In this example, we will use the standard Speedment API to insert three new bookings into the database, two that are valid and a third that intersects one of the previous ones. We will then wait for the view to update and print out every booking made.


public static void main(String... params) {
  final SaunaApplication app = new SaunaApplicationBuilder()
    .withPassword("password")
    .build();

  final BookingManager bookings = 
    app.getOrThrow(BookingManager.class);

  final SecureRandom rand = new SecureRandom();
  rand.setSeed(System.currentTimeMillis());

  // Insert three new bookings into the system.
  bookings.persist(
    new BookingImpl()
      .setBookingId(rand.nextLong())
      .setEventType("CREATE")
      .setSauna(1)
      .setTenant(1)
      .setBookedFrom(Date.valueOf(LocalDate.now().plus(3, DAYS)))
      .setBookedTo(Date.valueOf(LocalDate.now().plus(5, DAYS)))
  );

  bookings.persist(
    new BookingImpl()
      .setBookingId(rand.nextLong())
      .setEventType("CREATE")
      .setSauna(1)
      .setTenant(2)
      .setBookedFrom(Date.valueOf(LocalDate.now().plus(1, DAYS)))
      .setBookedTo(Date.valueOf(LocalDate.now().plus(2, DAYS)))
  );

  bookings.persist(
    new BookingImpl()
      .setBookingId(rand.nextLong())
      .setEventType("CREATE")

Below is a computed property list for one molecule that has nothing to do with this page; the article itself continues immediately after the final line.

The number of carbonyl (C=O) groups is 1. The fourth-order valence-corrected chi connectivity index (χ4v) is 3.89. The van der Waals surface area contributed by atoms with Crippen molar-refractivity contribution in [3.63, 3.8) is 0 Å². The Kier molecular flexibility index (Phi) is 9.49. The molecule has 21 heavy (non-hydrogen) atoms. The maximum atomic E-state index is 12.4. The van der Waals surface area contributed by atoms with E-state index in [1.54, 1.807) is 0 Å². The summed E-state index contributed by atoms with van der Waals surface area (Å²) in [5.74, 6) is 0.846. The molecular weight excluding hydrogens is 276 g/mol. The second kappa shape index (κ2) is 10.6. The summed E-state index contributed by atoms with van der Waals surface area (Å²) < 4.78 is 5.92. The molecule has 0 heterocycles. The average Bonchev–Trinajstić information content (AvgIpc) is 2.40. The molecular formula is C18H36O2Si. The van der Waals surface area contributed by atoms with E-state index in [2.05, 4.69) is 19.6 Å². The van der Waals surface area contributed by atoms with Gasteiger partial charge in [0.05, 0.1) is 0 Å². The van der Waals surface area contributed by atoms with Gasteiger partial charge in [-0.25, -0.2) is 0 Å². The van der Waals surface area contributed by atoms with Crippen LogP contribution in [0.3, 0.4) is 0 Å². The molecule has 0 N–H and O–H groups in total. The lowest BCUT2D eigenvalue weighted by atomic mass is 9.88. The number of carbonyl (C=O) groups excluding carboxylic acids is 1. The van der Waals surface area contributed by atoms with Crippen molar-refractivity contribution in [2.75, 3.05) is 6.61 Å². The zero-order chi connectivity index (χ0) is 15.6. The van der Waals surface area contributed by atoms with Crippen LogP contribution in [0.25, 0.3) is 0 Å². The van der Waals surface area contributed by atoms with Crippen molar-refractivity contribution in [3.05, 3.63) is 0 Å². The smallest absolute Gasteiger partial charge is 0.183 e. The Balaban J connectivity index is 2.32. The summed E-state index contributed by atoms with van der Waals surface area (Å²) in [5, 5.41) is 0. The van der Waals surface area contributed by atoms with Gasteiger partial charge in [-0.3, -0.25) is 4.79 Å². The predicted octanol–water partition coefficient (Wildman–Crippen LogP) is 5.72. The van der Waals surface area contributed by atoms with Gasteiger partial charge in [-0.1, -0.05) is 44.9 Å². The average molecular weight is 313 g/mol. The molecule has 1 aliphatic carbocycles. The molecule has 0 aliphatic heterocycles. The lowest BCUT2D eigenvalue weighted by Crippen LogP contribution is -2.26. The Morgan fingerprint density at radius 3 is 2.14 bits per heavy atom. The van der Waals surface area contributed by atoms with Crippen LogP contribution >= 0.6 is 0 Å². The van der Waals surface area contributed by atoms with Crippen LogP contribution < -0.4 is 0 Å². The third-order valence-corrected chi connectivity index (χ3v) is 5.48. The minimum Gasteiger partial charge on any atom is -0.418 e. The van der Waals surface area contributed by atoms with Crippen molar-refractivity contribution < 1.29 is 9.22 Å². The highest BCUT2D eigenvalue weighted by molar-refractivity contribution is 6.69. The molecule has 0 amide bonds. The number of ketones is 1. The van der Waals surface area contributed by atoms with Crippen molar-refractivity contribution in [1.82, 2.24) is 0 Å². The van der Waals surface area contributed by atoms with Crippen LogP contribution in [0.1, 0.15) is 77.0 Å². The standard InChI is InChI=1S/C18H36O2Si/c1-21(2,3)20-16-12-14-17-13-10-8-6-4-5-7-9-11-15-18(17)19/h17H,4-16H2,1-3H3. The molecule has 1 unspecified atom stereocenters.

.setSauna(1)
      .setTenant(3)
      .setBookedFrom(Date.valueOf(LocalDate.now().plus(2, DAYS)))
      .setBookedTo(Date.valueOf(LocalDate.now().plus(7, DAYS)))
  );

  final BookingView view = BookingView.create(bookings);

  // Wait until the view is up-to-date.
  try { Thread.sleep(5_000); }
  catch (final InterruptedException ex) {
    throw new RuntimeException(ex);
  }

  System.out.println("Current Bookings for Sauna 1:");
  final SimpleDateFormat dt = new SimpleDateFormat("yyyy-MM-dd");
  final Date now = Date.valueOf(LocalDate.now());
  view.stream()
    .filter(Booking.SAUNA.equal(1))
    .filter(Booking.BOOKED_TO.greaterOrEqual(now))
    .sorted(Booking.BOOKED_FROM.comparator())
    .map(b -> String.format(
      "Booked from %s to %s by Tenant %d.", 
      dt.format(b.getBookedFrom().get()),
      dt.format(b.getBookedTo().get()),
      b.getTenant().getAsInt()
    ))
    .forEachOrdered(System.out::println);

  System.out.println("No more bookings!");
  view.stop();
}

If we run it, we get the following output:

677772350: Downloaded 3 row(s) from booking. Latest id: 3.
677772350: View is up to date. A total of 3 rows have been loaded.
Current Bookings for Sauna 1:
Booked from 2016-10-11 to 2016-10-12 by Tenant 2.
Booked from 2016-10-13 to 2016-10-15 by Tenant 1.
No more bookings!

Full source code for this demo application is available on my GitHub page. There you can also find many other examples on how to use Speedment in various scenarios to rapidly develop database applications.

Summary

In this article we have developed a materialized view over a database table that evaluates events on materialization and not upon insertion. This makes it possible to spin up multiple instances of the application without having to worry about synchronizing them since they will be eventually consistent. We then finished by showing how the materialized view can be queried using the Speedment API to produce a list of current bookings.

Thank you for reading and please checkout more Speedment examples at the Github page!